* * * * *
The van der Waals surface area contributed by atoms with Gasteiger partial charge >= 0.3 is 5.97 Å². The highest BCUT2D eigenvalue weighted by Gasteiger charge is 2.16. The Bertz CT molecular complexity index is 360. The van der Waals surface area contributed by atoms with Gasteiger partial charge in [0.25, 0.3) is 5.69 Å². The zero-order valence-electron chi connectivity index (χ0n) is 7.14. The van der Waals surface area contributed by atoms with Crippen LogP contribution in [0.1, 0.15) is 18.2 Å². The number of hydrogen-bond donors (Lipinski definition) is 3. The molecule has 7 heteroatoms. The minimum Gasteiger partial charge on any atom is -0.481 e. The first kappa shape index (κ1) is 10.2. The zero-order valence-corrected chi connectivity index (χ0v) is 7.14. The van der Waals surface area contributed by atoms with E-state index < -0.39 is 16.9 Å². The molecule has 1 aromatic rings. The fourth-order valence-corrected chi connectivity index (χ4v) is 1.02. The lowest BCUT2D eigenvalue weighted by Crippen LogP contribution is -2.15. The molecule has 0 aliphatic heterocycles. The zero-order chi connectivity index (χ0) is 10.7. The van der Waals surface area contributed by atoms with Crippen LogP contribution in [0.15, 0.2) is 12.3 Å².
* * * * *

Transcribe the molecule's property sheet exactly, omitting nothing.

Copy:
The van der Waals surface area contributed by atoms with Gasteiger partial charge >= 0.3 is 5.97 Å². The highest BCUT2D eigenvalue weighted by Gasteiger charge is 2.16. The Bertz CT molecular complexity index is 360. The van der Waals surface area contributed by atoms with Gasteiger partial charge in [0.25, 0.3) is 5.69 Å². The zero-order valence-electron chi connectivity index (χ0n) is 7.14. The van der Waals surface area contributed by atoms with Crippen LogP contribution in [0.1, 0.15) is 18.2 Å². The number of hydrogen-bond donors (Lipinski definition) is 3. The molecule has 7 heteroatoms. The minimum Gasteiger partial charge on any atom is -0.481 e. The first kappa shape index (κ1) is 10.2. The zero-order valence-corrected chi connectivity index (χ0v) is 7.14. The van der Waals surface area contributed by atoms with E-state index < -0.39 is 16.9 Å². The molecule has 1 aromatic rings. The fourth-order valence-corrected chi connectivity index (χ4v) is 1.02. The lowest BCUT2D eigenvalue weighted by Crippen LogP contribution is -2.15. The molecule has 0 aliphatic heterocycles. The zero-order chi connectivity index (χ0) is 10.7. The van der Waals surface area contributed by atoms with Crippen LogP contribution in [0.15, 0.2) is 12.3 Å².